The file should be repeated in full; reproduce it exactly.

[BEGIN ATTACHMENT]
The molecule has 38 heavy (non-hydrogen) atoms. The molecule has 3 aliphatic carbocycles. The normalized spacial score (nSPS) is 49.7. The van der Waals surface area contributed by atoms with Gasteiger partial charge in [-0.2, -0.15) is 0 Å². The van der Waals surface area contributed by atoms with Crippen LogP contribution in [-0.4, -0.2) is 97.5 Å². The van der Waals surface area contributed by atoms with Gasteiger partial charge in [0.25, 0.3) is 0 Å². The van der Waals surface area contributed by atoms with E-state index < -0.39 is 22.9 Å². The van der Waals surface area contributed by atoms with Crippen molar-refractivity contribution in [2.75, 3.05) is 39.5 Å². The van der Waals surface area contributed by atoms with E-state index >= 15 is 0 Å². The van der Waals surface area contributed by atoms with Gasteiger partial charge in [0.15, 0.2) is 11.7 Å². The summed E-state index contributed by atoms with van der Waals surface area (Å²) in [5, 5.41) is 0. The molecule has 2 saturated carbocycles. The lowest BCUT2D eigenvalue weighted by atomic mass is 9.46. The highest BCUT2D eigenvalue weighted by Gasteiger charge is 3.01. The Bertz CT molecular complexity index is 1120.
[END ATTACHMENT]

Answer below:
The molecule has 38 heavy (non-hydrogen) atoms. The molecule has 3 aliphatic carbocycles. The normalized spacial score (nSPS) is 49.7. The van der Waals surface area contributed by atoms with Gasteiger partial charge in [-0.2, -0.15) is 0 Å². The van der Waals surface area contributed by atoms with Crippen LogP contribution in [-0.4, -0.2) is 97.5 Å². The van der Waals surface area contributed by atoms with Gasteiger partial charge in [0.25, 0.3) is 0 Å². The van der Waals surface area contributed by atoms with E-state index < -0.39 is 22.9 Å². The van der Waals surface area contributed by atoms with Crippen molar-refractivity contribution in [2.75, 3.05) is 39.5 Å². The van der Waals surface area contributed by atoms with E-state index >= 15 is 0 Å². The van der Waals surface area contributed by atoms with Gasteiger partial charge in [0.15, 0.2) is 11.7 Å². The summed E-state index contributed by atoms with van der Waals surface area (Å²) in [5, 5.41) is 0. The molecule has 2 saturated carbocycles. The lowest BCUT2D eigenvalue weighted by atomic mass is 9.46. The highest BCUT2D eigenvalue weighted by Gasteiger charge is 3.01. The Bertz CT molecular complexity index is 1120.